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The global consulting firm Bain & Co is under fire for enabling state corruption in South Africa. The firm was cited in a report out this month on looting under former President Jacob Zuma. Trillions of rand were stolen from government coffers. The FT’s Joseph Cotterill says the corruption peaked after 2014, Zuma was voted out in 2018.

Joseph Cotterill
And it’s in that period that Bain’s work, consulting for or restructuring the South African Revenue Service, became a major part of what’s been called “state capture” in South Africa.

Joanna S Kao
State capture has become a buzzword in South Africa. Joseph told us what the term means.

Joseph Cotterill
Essentially it refers to the capture “of public resources for private gain” and the revenue service in South Africa was a major obstacle to that for obvious reasons. Zuma, as president, appointed an ally as commissioner of the revenue service, and along with that commissioner came Bain. And now this inquiry report has said that service was so well regarded, so highly effective it did not need consulting in the first place. And yet, nevertheless, Bain and Zuma’s appointee persevered, and essentially it led to a purge. Officials who opposed what Zuma’s appointee wanted to do were removed and essentially the inquiry said Bain’s strategy formulation, its plans were used as the pretext to do this.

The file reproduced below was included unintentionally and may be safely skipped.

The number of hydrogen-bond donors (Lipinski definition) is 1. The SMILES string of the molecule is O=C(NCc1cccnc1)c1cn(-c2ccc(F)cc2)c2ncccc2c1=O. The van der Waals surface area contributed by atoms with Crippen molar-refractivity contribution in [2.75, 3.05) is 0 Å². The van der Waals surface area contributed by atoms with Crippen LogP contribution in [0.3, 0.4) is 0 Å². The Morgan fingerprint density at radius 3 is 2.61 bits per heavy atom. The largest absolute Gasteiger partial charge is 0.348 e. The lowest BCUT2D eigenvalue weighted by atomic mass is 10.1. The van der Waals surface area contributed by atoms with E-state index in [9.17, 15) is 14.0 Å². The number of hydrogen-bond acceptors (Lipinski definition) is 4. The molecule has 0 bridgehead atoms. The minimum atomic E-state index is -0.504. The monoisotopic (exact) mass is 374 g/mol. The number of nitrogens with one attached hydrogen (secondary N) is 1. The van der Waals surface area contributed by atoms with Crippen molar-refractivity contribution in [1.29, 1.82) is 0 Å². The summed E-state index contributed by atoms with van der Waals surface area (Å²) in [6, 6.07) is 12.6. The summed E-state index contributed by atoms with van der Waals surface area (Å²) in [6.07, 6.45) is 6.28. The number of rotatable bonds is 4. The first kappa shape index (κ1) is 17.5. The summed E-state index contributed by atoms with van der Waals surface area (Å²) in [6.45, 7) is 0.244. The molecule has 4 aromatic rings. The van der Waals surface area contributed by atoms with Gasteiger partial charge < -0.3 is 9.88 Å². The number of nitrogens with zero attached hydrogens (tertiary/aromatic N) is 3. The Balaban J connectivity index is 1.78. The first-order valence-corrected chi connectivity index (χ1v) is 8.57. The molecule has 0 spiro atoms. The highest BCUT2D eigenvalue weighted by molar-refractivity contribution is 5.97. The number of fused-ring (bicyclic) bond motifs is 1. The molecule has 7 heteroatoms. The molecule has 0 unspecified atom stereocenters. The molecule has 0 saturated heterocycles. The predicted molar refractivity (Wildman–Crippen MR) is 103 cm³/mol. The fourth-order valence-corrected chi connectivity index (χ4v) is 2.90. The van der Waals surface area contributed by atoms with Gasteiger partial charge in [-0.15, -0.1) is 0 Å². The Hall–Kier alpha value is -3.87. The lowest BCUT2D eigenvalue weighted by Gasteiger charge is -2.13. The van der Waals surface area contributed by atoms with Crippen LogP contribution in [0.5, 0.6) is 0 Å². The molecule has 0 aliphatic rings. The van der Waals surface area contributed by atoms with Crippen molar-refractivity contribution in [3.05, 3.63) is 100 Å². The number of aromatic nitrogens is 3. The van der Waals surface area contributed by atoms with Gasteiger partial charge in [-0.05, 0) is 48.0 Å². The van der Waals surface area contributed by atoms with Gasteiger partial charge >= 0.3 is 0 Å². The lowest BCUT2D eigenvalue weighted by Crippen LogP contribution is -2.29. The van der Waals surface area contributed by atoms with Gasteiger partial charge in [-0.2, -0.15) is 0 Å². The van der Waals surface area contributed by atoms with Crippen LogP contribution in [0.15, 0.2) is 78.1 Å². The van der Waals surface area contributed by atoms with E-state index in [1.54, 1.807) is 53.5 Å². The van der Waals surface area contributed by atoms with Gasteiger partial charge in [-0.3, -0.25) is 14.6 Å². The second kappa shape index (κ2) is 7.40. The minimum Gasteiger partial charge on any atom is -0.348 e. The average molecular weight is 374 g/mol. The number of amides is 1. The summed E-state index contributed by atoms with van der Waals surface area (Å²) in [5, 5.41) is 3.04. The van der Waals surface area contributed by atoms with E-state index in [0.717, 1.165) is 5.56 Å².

Joanna S Kao
Joseph, this report cites Bain in particular for its role in the corruption scandal. Was Bain the only global consulting firm involved?

Joseph Cotterill
There is an entire rogues gallery of international professional services firms. McKinsey, Bain’s peer was also compromised by what he did for state companies that were also part of the looting under Zuma. And it apologised, to pay back the fees. KPMG, it also did work related to the revenue service. Again, it apologised, it paid back fees. And many other international companies were also involved at various points in facilitating the looting.

Joanna S Kao
How has Bain responded to all of this, have they defended themselves?

Joseph Cotterill